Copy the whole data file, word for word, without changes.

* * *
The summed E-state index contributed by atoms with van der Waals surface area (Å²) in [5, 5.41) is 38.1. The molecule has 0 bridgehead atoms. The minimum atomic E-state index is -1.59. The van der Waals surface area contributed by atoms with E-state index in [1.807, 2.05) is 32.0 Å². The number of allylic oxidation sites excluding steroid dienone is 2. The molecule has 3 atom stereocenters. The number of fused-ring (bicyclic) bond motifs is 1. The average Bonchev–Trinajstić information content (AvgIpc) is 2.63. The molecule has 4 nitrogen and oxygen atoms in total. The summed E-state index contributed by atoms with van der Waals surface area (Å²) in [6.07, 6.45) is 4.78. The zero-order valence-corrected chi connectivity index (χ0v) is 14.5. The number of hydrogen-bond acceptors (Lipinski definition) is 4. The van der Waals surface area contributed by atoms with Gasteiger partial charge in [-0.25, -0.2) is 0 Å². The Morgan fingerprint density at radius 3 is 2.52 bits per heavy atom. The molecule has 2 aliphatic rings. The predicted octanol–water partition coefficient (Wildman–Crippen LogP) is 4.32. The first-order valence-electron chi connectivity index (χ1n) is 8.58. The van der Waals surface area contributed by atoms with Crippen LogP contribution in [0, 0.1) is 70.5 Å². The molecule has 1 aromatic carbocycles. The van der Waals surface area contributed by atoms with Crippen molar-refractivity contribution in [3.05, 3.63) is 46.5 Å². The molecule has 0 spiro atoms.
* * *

The summed E-state index contributed by atoms with van der Waals surface area (Å²) in [5, 5.41) is 38.1. The molecule has 0 bridgehead atoms. The minimum atomic E-state index is -1.59. The van der Waals surface area contributed by atoms with E-state index in [1.807, 2.05) is 32.0 Å². The number of allylic oxidation sites excluding steroid dienone is 2. The molecule has 3 atom stereocenters. The number of fused-ring (bicyclic) bond motifs is 1. The average Bonchev–Trinajstić information content (AvgIpc) is 2.63. The molecule has 4 nitrogen and oxygen atoms in total. The summed E-state index contributed by atoms with van der Waals surface area (Å²) in [6.07, 6.45) is 4.78. The zero-order valence-corrected chi connectivity index (χ0v) is 14.5. The number of hydrogen-bond acceptors (Lipinski definition) is 4. The van der Waals surface area contributed by atoms with Gasteiger partial charge in [-0.25, -0.2) is 0 Å². The Morgan fingerprint density at radius 3 is 2.52 bits per heavy atom. The molecule has 2 aliphatic rings. The predicted octanol–water partition coefficient (Wildman–Crippen LogP) is 4.32. The first-order valence-electron chi connectivity index (χ1n) is 8.58. The van der Waals surface area contributed by atoms with Crippen LogP contribution in [0, 0.1) is 70.5 Å². The molecule has 1 aromatic carbocycles. The van der Waals surface area contributed by atoms with Crippen molar-refractivity contribution in [3.05, 3.63) is 46.5 Å². The molecule has 0 spiro atoms.